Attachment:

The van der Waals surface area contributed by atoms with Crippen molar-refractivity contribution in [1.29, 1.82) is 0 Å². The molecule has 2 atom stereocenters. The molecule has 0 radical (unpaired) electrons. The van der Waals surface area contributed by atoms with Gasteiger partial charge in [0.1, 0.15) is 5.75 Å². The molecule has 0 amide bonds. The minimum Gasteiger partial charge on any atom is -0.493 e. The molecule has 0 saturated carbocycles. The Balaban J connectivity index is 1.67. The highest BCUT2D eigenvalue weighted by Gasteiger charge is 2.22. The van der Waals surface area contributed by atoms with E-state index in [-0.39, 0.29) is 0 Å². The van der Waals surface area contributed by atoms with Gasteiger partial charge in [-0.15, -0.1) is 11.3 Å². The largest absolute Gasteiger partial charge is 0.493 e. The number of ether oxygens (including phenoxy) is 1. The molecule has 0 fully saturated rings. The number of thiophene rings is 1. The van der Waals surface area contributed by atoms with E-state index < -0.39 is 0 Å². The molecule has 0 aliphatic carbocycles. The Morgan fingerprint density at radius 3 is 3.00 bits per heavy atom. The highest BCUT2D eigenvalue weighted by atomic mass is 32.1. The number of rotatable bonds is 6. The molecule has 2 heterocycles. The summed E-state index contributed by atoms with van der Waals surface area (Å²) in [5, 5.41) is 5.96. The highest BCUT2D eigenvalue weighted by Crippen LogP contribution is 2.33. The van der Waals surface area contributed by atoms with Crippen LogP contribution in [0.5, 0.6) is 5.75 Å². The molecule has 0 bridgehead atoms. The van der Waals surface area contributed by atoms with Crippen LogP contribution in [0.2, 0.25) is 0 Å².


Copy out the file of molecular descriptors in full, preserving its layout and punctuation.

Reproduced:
The van der Waals surface area contributed by atoms with Crippen molar-refractivity contribution in [1.29, 1.82) is 0 Å². The molecule has 2 atom stereocenters. The molecule has 0 radical (unpaired) electrons. The van der Waals surface area contributed by atoms with Gasteiger partial charge in [0.1, 0.15) is 5.75 Å². The molecule has 0 amide bonds. The minimum Gasteiger partial charge on any atom is -0.493 e. The molecule has 0 saturated carbocycles. The Balaban J connectivity index is 1.67. The highest BCUT2D eigenvalue weighted by Gasteiger charge is 2.22. The van der Waals surface area contributed by atoms with E-state index in [-0.39, 0.29) is 0 Å². The van der Waals surface area contributed by atoms with Gasteiger partial charge in [-0.15, -0.1) is 11.3 Å². The largest absolute Gasteiger partial charge is 0.493 e. The number of ether oxygens (including phenoxy) is 1. The molecule has 0 fully saturated rings. The number of thiophene rings is 1. The van der Waals surface area contributed by atoms with E-state index < -0.39 is 0 Å². The molecule has 0 aliphatic carbocycles. The Morgan fingerprint density at radius 3 is 3.00 bits per heavy atom. The highest BCUT2D eigenvalue weighted by atomic mass is 32.1. The number of rotatable bonds is 6. The molecule has 2 heterocycles. The summed E-state index contributed by atoms with van der Waals surface area (Å²) in [5, 5.41) is 5.96. The highest BCUT2D eigenvalue weighted by Crippen LogP contribution is 2.33. The van der Waals surface area contributed by atoms with Crippen LogP contribution in [0.5, 0.6) is 5.75 Å². The molecule has 0 bridgehead atoms. The van der Waals surface area contributed by atoms with Crippen LogP contribution in [0.2, 0.25) is 0 Å².